By: Jennifer Morrison for WoodbineRacetrack.com
TORONTO, February 8, 2018 – In the wee hours of a bitterly cold February night, 2015, Dr. Ruth Barbour got an urgent call from her sister Gail Wood; Mona Mia was ready to foal but there was trouble. The prized mare of Deborah Holmes was dying, and her foal needed to be saved.
What followed through split second decision-making is nothing short of a miracle. Dr. Barbour performed an emergency Caesarean section on Mona Mia, pulled out a dark bay colt and began to deliver chest compressions while Wood gave the colt oxygen. The race to save the colt’s life was on.
“He was barely breathing, and he had a 10-heart rate,” said Dr. Barbour. “It didn’t look good.”
Suddenly, the little son of top Canadian sire Silent Name (Jpn) propped up and looked around as if he was wondering what all the fuss was about. The colt was alive.
Now, almost three years to the day later, that colt, named Silent Sting is not only a stakes winner, but is firmly on a march towards the biggest Canadian race of them all, the Queen’s Plate.
Deborah and Barry Holmes of Abbotsford, B.C. own the small but internationally successful Phoenix Rising Farms, which breeds and sells well bred horses in Canada and the U.S. In January of 2011, Deb Holmes was broodmare shopping at the Keeneland sale when she became interested in a winning mare by Kentucky Derby winner Monarchos.
“She was a big, good looking grey mare, in foal to Ghostzapper, and she went unsold for $19,000 (U.S.) at the sale,’ said Holmes. “I had [bloodstock agent] John Penn look at her and he said she was perfect, so I jumped at the opportunity to buy her.”
Mona Mia’s first foal for Holmes was stakes winner Haunted Heroine, but it was the mating of the mare and top U.S. sire Scat Daddy that launched Phoenix Rising to racing’s top echelon. That 2012 foal, Celestine, was sold by Holmes for $100,000 as a yearling and is now a Grade 1 winner with over $1.1 million in earnings.
In 2014, Holmes paired up Mona Mia with Frank Stronach’s Ontario stallion Silent Name and sent the mare to Wood’s Woodlands Farm, birthplace of champions such as Queen’s Plate winner Edenwold, to foal.
But Mona Mia’s expected routine foaling came with rare complications that February night and it was clear to Wood that the mare would not be able to give birth.
“She had a rupture inside and essentially, the foal was trapped,” said Wood. “The mare was not going to live; sadly, we decided the best thing to do was give her anaesthesia and try and get the foal out.”
Time of was the essence, however, as oxygen to the foal was depleting.
“Everyone was so traumatized and sad for the mare,” said Dr. Barbour. “It was risky to now try and get the foal out, maybe have two dead horses. But I just had to try it.”
The foal too was under anaesthesia when he was delivered by C-section.
“It looked bleak,” said Dr. Barbour. “We needed to get his heart rate up to 60 [beats per minute] to save his brain so we went to work on him.”
After an agonizing 20 minutes, the colt sat up and Wood quickly fed him colostrum that she had stored on her farm.
“Now we had to get the foal to Guelph to check his blood gasses, but it was too cold to put him in a trailer,” said Wood.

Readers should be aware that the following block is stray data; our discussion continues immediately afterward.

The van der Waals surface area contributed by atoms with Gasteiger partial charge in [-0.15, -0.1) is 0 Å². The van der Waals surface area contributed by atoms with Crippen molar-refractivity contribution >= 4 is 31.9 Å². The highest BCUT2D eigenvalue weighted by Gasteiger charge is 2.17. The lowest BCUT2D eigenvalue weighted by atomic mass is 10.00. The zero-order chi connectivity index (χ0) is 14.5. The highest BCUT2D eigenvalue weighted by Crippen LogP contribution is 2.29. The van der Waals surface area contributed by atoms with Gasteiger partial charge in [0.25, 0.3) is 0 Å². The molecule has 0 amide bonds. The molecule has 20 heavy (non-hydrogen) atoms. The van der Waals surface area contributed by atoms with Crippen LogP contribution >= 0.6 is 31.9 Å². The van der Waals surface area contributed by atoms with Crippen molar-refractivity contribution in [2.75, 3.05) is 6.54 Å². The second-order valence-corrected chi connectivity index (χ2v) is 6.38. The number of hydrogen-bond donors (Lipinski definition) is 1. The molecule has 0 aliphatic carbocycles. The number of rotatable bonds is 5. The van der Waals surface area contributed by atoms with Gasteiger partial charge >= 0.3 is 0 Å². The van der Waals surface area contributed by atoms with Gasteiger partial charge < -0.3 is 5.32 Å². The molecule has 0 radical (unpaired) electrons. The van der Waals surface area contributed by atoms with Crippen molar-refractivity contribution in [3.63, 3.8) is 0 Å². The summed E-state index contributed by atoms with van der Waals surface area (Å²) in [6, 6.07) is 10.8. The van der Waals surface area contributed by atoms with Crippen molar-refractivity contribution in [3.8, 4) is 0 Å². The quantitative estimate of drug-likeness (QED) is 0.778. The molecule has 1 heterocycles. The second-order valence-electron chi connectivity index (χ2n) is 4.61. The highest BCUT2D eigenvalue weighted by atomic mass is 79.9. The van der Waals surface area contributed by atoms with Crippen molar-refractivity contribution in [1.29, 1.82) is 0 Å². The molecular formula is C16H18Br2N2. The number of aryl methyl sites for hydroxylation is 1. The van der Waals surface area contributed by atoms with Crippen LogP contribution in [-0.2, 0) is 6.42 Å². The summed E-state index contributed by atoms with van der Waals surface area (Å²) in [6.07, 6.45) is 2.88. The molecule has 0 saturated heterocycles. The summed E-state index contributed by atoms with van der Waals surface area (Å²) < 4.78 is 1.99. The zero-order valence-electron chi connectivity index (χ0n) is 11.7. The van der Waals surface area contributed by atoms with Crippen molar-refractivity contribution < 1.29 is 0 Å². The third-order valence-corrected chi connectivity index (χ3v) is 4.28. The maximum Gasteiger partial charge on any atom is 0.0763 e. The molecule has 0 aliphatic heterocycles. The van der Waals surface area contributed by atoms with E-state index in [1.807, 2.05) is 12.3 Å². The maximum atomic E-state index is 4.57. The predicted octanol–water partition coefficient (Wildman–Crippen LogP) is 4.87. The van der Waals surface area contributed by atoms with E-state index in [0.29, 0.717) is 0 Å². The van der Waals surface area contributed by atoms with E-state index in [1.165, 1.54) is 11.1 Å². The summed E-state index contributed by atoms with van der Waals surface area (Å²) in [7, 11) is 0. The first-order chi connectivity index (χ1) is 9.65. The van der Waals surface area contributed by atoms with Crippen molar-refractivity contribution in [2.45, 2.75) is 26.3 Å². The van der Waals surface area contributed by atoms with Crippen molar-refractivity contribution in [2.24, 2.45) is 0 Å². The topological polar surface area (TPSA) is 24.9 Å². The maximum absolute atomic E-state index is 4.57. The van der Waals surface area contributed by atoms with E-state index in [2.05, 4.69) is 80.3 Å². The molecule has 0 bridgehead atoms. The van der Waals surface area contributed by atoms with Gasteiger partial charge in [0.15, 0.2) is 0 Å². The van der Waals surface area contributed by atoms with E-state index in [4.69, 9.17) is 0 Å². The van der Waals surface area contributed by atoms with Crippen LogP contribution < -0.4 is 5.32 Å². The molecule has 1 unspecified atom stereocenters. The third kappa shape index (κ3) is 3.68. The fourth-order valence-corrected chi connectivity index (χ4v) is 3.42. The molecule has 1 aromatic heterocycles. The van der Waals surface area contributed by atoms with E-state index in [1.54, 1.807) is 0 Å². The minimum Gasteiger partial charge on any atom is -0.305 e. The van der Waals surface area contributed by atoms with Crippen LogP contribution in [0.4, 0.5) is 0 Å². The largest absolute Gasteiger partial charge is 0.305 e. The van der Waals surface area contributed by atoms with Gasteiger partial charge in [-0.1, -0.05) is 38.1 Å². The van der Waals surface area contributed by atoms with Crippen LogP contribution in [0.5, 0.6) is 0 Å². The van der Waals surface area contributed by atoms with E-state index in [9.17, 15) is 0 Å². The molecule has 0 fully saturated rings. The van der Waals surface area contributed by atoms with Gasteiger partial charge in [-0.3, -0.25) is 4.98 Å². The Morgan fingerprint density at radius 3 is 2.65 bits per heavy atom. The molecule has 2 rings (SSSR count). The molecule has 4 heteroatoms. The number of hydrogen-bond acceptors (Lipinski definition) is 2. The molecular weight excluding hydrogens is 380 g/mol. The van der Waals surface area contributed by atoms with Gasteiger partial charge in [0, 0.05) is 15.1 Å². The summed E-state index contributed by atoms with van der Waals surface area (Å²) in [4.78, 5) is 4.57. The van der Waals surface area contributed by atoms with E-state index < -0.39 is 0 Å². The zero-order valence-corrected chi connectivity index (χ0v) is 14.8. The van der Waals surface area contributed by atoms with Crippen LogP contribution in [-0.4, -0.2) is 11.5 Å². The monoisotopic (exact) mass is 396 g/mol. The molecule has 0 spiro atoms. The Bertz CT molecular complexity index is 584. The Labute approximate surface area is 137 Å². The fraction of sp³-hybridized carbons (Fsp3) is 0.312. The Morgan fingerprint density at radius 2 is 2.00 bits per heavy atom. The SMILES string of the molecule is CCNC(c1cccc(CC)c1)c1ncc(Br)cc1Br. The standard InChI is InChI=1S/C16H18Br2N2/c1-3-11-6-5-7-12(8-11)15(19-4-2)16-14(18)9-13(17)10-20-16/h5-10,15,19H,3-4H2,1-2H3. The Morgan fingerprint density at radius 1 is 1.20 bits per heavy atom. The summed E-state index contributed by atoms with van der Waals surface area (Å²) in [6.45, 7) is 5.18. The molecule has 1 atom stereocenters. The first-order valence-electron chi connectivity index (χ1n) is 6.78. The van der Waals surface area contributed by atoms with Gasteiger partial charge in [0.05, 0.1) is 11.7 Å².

Wood and her top farm hand Corey Coulings scooped up the colt, wrapped him in blankets and put him in the backseat of her Lexus. With the heat in the car cranked as high as it would go, Wood and Coulings set off for Guelph’s equine hospital.
“Well, by the time we got him in the car, he was really bopping around in the backseat; he was trying to stand up and look around,” Wood laughs today. “The vets at Guelph were ready with a stretcher but we picked him up like a dog and he just walked over to them.”
The colt was checked by Dr. Memo Arroyo and deemed perfectly healthy.
Incredibly, Wood was told that a recent Guelph resident, the stakes winning Standardbred mare Take My Breathaway, owned by Seelster Farms in London, Ont., had just lost her foal. The Silent Name foal needed a nursemare and in less than 48 hours, Wood returned to Guelph in her pick-up truck and transported the foal to Seelster.
“She was lovely, she accepted the foal right away,” said Wood about the Seelster Farms’ mare.
The youngster and his new Mom stayed at Seelster for about a month before they returned to Woodlands. The colt grew up romping in paddocks with other boys, getting stronger and bigger each day.
“He was just a wonderfully smart and athletic foal,” said Wood. “And because his mare was so laid back, he picked up those traits from her.”
As a yearling, the impressive colt was offered for sale by Holmes at the big Keeneland September sale and he proved popular. The hammer price was $150,000. The buyer? None other than Frank Stronach.
Under the care of trainer Sid Attard, the colt, now know as Silent Sting, was a fast learner, finishing second in his debut outing at Woodbine on September 2 before winning his maiden handily a month later. The colt was a head away from winning the Frost King Stakes in his next start before ending his juvenile season with a thrilling off-the-pace victory in the $125,000 Kingarvie Stakes.
There is still a long road to the June 30 Plate, but for Holmes, Wood and Dr. Barbour, they are overwhelmed at what Silent Sting has already accomplished.
“It’s a neat story,” said Wood. “He has beaten all the odds.”